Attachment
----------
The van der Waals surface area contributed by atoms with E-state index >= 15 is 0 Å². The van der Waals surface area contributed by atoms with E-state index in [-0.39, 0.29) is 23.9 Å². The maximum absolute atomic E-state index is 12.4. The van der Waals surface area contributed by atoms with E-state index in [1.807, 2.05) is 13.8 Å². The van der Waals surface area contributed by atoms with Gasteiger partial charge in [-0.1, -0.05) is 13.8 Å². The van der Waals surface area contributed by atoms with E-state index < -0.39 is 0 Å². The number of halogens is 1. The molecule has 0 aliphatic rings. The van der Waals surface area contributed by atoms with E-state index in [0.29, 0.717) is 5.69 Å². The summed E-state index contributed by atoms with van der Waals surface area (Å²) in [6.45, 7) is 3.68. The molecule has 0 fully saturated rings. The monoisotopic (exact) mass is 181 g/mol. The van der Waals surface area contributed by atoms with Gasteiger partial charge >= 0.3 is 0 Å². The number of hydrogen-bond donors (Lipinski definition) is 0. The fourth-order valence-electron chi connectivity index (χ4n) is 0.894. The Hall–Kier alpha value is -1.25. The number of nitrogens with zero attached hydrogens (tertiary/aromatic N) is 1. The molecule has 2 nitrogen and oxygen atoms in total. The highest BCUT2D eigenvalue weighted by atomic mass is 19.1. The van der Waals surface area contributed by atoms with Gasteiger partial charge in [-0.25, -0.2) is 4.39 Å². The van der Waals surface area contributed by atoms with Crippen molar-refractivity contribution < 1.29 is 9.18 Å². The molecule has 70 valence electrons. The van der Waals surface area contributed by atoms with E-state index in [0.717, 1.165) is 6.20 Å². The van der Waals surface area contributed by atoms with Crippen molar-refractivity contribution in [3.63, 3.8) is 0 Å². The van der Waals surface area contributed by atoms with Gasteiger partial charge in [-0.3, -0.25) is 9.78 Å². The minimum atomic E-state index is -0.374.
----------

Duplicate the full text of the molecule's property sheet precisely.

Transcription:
The van der Waals surface area contributed by atoms with E-state index >= 15 is 0 Å². The van der Waals surface area contributed by atoms with E-state index in [-0.39, 0.29) is 23.9 Å². The maximum absolute atomic E-state index is 12.4. The van der Waals surface area contributed by atoms with E-state index in [1.807, 2.05) is 13.8 Å². The van der Waals surface area contributed by atoms with Gasteiger partial charge in [-0.1, -0.05) is 13.8 Å². The van der Waals surface area contributed by atoms with E-state index < -0.39 is 0 Å². The number of halogens is 1. The molecule has 0 aliphatic rings. The van der Waals surface area contributed by atoms with E-state index in [0.29, 0.717) is 5.69 Å². The summed E-state index contributed by atoms with van der Waals surface area (Å²) in [6.45, 7) is 3.68. The molecule has 0 fully saturated rings. The monoisotopic (exact) mass is 181 g/mol. The van der Waals surface area contributed by atoms with Gasteiger partial charge >= 0.3 is 0 Å². The number of hydrogen-bond donors (Lipinski definition) is 0. The fourth-order valence-electron chi connectivity index (χ4n) is 0.894. The Hall–Kier alpha value is -1.25. The number of nitrogens with zero attached hydrogens (tertiary/aromatic N) is 1. The molecule has 2 nitrogen and oxygen atoms in total. The highest BCUT2D eigenvalue weighted by atomic mass is 19.1. The van der Waals surface area contributed by atoms with Gasteiger partial charge in [-0.25, -0.2) is 4.39 Å². The van der Waals surface area contributed by atoms with Crippen molar-refractivity contribution < 1.29 is 9.18 Å². The molecule has 70 valence electrons. The van der Waals surface area contributed by atoms with E-state index in [0.717, 1.165) is 6.20 Å². The van der Waals surface area contributed by atoms with Crippen molar-refractivity contribution in [3.63, 3.8) is 0 Å². The van der Waals surface area contributed by atoms with Gasteiger partial charge in [-0.3, -0.25) is 9.78 Å². The minimum atomic E-state index is -0.374.